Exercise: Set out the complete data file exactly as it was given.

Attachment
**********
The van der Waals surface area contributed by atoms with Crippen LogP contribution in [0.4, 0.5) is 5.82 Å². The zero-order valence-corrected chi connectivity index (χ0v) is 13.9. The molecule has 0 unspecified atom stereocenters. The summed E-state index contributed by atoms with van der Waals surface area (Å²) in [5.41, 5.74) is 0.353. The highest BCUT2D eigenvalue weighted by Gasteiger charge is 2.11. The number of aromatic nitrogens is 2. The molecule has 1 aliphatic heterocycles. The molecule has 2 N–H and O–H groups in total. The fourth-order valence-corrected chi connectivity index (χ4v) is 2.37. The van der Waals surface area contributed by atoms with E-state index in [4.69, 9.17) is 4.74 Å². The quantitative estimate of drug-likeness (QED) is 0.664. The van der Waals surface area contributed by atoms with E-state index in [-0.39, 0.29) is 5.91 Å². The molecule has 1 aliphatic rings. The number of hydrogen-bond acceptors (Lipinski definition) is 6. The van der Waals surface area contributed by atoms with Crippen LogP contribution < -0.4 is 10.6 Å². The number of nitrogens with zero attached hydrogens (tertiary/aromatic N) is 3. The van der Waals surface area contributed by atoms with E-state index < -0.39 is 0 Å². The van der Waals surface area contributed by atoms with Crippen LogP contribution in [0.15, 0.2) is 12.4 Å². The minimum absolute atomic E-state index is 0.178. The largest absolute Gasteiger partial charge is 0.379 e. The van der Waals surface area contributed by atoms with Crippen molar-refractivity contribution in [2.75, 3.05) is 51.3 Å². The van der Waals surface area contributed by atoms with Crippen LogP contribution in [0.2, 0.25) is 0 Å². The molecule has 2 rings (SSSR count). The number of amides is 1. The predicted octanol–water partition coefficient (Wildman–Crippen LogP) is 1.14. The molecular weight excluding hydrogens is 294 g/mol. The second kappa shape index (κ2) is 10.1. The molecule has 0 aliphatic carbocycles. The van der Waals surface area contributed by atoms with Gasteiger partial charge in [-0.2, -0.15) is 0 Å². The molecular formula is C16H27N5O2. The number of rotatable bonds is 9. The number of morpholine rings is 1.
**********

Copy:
The van der Waals surface area contributed by atoms with Crippen LogP contribution in [0.4, 0.5) is 5.82 Å². The zero-order valence-corrected chi connectivity index (χ0v) is 13.9. The molecule has 0 unspecified atom stereocenters. The summed E-state index contributed by atoms with van der Waals surface area (Å²) in [5.41, 5.74) is 0.353. The highest BCUT2D eigenvalue weighted by Gasteiger charge is 2.11. The number of aromatic nitrogens is 2. The molecule has 1 aliphatic heterocycles. The molecule has 2 N–H and O–H groups in total. The fourth-order valence-corrected chi connectivity index (χ4v) is 2.37. The van der Waals surface area contributed by atoms with E-state index in [4.69, 9.17) is 4.74 Å². The quantitative estimate of drug-likeness (QED) is 0.664. The van der Waals surface area contributed by atoms with E-state index in [-0.39, 0.29) is 5.91 Å². The molecule has 1 aliphatic rings. The number of hydrogen-bond acceptors (Lipinski definition) is 6. The van der Waals surface area contributed by atoms with Crippen LogP contribution < -0.4 is 10.6 Å². The number of nitrogens with zero attached hydrogens (tertiary/aromatic N) is 3. The van der Waals surface area contributed by atoms with E-state index < -0.39 is 0 Å². The van der Waals surface area contributed by atoms with Crippen LogP contribution in [0.15, 0.2) is 12.4 Å². The minimum absolute atomic E-state index is 0.178. The largest absolute Gasteiger partial charge is 0.379 e. The van der Waals surface area contributed by atoms with Crippen molar-refractivity contribution in [2.75, 3.05) is 51.3 Å². The van der Waals surface area contributed by atoms with Crippen LogP contribution in [0.2, 0.25) is 0 Å². The molecule has 2 rings (SSSR count). The number of amides is 1. The predicted octanol–water partition coefficient (Wildman–Crippen LogP) is 1.14. The molecular weight excluding hydrogens is 294 g/mol. The second kappa shape index (κ2) is 10.1. The molecule has 0 aliphatic carbocycles. The van der Waals surface area contributed by atoms with Gasteiger partial charge in [-0.2, -0.15) is 0 Å². The molecular formula is C16H27N5O2. The number of rotatable bonds is 9. The number of morpholine rings is 1.